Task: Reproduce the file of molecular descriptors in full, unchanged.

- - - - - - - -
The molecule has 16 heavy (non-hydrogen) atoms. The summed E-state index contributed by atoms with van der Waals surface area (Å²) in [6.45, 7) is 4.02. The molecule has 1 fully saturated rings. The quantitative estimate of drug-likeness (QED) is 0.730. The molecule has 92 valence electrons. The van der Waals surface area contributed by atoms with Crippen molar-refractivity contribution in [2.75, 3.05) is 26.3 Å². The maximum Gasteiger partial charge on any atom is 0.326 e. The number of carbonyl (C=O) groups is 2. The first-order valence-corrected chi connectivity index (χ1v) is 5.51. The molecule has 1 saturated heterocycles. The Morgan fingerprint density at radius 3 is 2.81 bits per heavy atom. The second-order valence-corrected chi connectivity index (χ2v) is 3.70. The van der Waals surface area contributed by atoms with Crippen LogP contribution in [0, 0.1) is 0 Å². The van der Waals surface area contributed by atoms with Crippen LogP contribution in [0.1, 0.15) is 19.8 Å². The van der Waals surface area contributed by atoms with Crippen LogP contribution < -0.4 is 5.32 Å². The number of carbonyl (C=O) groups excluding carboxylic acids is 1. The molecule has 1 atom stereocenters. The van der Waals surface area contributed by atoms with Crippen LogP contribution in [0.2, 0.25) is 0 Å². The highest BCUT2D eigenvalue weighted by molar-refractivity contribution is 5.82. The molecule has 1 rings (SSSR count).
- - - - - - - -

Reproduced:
The molecule has 16 heavy (non-hydrogen) atoms. The summed E-state index contributed by atoms with van der Waals surface area (Å²) in [6.45, 7) is 4.02. The molecule has 1 fully saturated rings. The quantitative estimate of drug-likeness (QED) is 0.730. The molecule has 92 valence electrons. The van der Waals surface area contributed by atoms with Crippen molar-refractivity contribution in [2.75, 3.05) is 26.3 Å². The maximum Gasteiger partial charge on any atom is 0.326 e. The number of carbonyl (C=O) groups is 2. The first-order valence-corrected chi connectivity index (χ1v) is 5.51. The molecule has 1 saturated heterocycles. The Morgan fingerprint density at radius 3 is 2.81 bits per heavy atom. The second-order valence-corrected chi connectivity index (χ2v) is 3.70. The van der Waals surface area contributed by atoms with Crippen LogP contribution in [0, 0.1) is 0 Å². The van der Waals surface area contributed by atoms with Crippen LogP contribution in [0.1, 0.15) is 19.8 Å². The van der Waals surface area contributed by atoms with Crippen LogP contribution < -0.4 is 5.32 Å². The number of carbonyl (C=O) groups excluding carboxylic acids is 1. The molecule has 1 atom stereocenters. The van der Waals surface area contributed by atoms with Crippen LogP contribution in [0.2, 0.25) is 0 Å². The highest BCUT2D eigenvalue weighted by molar-refractivity contribution is 5.82. The molecule has 1 rings (SSSR count).